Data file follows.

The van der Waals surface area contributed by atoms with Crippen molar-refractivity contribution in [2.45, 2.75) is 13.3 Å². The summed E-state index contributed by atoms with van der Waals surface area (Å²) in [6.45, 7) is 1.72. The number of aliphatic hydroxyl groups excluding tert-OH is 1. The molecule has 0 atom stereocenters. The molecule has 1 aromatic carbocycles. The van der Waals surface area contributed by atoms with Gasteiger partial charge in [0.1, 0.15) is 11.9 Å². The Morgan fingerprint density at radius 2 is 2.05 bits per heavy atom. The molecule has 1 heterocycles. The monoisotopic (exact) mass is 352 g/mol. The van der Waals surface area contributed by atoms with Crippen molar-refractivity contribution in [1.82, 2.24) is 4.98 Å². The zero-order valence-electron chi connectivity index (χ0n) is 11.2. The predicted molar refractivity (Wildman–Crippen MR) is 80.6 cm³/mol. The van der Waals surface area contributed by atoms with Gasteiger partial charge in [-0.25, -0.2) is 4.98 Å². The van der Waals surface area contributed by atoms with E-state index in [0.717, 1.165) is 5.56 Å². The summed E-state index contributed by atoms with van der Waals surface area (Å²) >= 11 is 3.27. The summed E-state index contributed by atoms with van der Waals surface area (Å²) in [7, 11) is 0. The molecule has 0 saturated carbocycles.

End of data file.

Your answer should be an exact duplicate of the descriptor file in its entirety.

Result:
The van der Waals surface area contributed by atoms with Crippen molar-refractivity contribution in [2.45, 2.75) is 13.3 Å². The summed E-state index contributed by atoms with van der Waals surface area (Å²) in [6.45, 7) is 1.72. The number of aliphatic hydroxyl groups excluding tert-OH is 1. The molecule has 0 atom stereocenters. The molecule has 1 aromatic carbocycles. The van der Waals surface area contributed by atoms with Gasteiger partial charge in [0.1, 0.15) is 11.9 Å². The Morgan fingerprint density at radius 2 is 2.05 bits per heavy atom. The molecule has 1 heterocycles. The monoisotopic (exact) mass is 352 g/mol. The van der Waals surface area contributed by atoms with Crippen molar-refractivity contribution in [1.82, 2.24) is 4.98 Å². The zero-order valence-electron chi connectivity index (χ0n) is 11.2. The predicted molar refractivity (Wildman–Crippen MR) is 80.6 cm³/mol. The van der Waals surface area contributed by atoms with Gasteiger partial charge in [-0.25, -0.2) is 4.98 Å². The van der Waals surface area contributed by atoms with E-state index in [0.717, 1.165) is 5.56 Å². The summed E-state index contributed by atoms with van der Waals surface area (Å²) >= 11 is 3.27. The summed E-state index contributed by atoms with van der Waals surface area (Å²) in [7, 11) is 0. The molecule has 0 saturated carbocycles.